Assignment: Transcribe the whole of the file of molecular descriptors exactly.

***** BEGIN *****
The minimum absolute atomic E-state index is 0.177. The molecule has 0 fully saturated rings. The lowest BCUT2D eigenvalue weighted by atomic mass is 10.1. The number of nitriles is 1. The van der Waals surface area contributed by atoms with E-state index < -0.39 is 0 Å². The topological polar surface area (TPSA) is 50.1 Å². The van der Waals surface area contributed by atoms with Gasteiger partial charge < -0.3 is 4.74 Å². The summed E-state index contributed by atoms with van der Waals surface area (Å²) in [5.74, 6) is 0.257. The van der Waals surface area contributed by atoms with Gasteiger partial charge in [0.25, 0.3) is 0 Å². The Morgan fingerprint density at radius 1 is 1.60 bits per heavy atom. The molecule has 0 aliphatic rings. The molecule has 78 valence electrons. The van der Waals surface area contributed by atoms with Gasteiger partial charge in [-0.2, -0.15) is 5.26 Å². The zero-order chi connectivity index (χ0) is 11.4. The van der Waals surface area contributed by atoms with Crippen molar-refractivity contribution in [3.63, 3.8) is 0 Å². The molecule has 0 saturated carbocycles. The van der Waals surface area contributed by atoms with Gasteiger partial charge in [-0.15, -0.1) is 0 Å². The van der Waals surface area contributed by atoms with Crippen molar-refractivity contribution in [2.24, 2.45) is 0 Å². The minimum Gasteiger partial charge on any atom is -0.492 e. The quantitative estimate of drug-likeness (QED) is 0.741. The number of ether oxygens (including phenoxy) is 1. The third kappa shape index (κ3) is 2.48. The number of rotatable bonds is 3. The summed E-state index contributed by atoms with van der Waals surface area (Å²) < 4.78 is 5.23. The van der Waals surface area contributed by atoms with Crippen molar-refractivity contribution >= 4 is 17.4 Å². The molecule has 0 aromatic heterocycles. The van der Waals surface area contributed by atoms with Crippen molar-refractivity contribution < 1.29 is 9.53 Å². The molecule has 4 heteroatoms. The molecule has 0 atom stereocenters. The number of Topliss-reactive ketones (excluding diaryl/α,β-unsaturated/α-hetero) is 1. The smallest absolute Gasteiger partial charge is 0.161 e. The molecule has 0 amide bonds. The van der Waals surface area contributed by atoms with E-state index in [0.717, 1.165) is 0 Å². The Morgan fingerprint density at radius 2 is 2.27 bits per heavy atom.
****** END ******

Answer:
The minimum absolute atomic E-state index is 0.177. The molecule has 0 fully saturated rings. The lowest BCUT2D eigenvalue weighted by atomic mass is 10.1. The number of nitriles is 1. The van der Waals surface area contributed by atoms with E-state index < -0.39 is 0 Å². The topological polar surface area (TPSA) is 50.1 Å². The van der Waals surface area contributed by atoms with Gasteiger partial charge < -0.3 is 4.74 Å². The summed E-state index contributed by atoms with van der Waals surface area (Å²) in [5.74, 6) is 0.257. The van der Waals surface area contributed by atoms with Gasteiger partial charge in [0.25, 0.3) is 0 Å². The Morgan fingerprint density at radius 1 is 1.60 bits per heavy atom. The molecule has 0 aliphatic rings. The molecule has 78 valence electrons. The van der Waals surface area contributed by atoms with Gasteiger partial charge in [-0.2, -0.15) is 5.26 Å². The zero-order chi connectivity index (χ0) is 11.4. The van der Waals surface area contributed by atoms with Crippen molar-refractivity contribution in [3.63, 3.8) is 0 Å². The molecule has 0 saturated carbocycles. The van der Waals surface area contributed by atoms with Gasteiger partial charge in [-0.15, -0.1) is 0 Å². The van der Waals surface area contributed by atoms with Crippen molar-refractivity contribution in [2.24, 2.45) is 0 Å². The minimum Gasteiger partial charge on any atom is -0.492 e. The quantitative estimate of drug-likeness (QED) is 0.741. The number of ether oxygens (including phenoxy) is 1. The third kappa shape index (κ3) is 2.48. The number of rotatable bonds is 3. The summed E-state index contributed by atoms with van der Waals surface area (Å²) < 4.78 is 5.23. The van der Waals surface area contributed by atoms with Crippen molar-refractivity contribution >= 4 is 17.4 Å². The molecule has 0 aromatic heterocycles. The van der Waals surface area contributed by atoms with Crippen molar-refractivity contribution < 1.29 is 9.53 Å². The molecule has 4 heteroatoms. The molecule has 0 atom stereocenters. The number of Topliss-reactive ketones (excluding diaryl/α,β-unsaturated/α-hetero) is 1. The smallest absolute Gasteiger partial charge is 0.161 e. The molecule has 0 amide bonds. The van der Waals surface area contributed by atoms with E-state index in [0.717, 1.165) is 0 Å². The Morgan fingerprint density at radius 2 is 2.27 bits per heavy atom.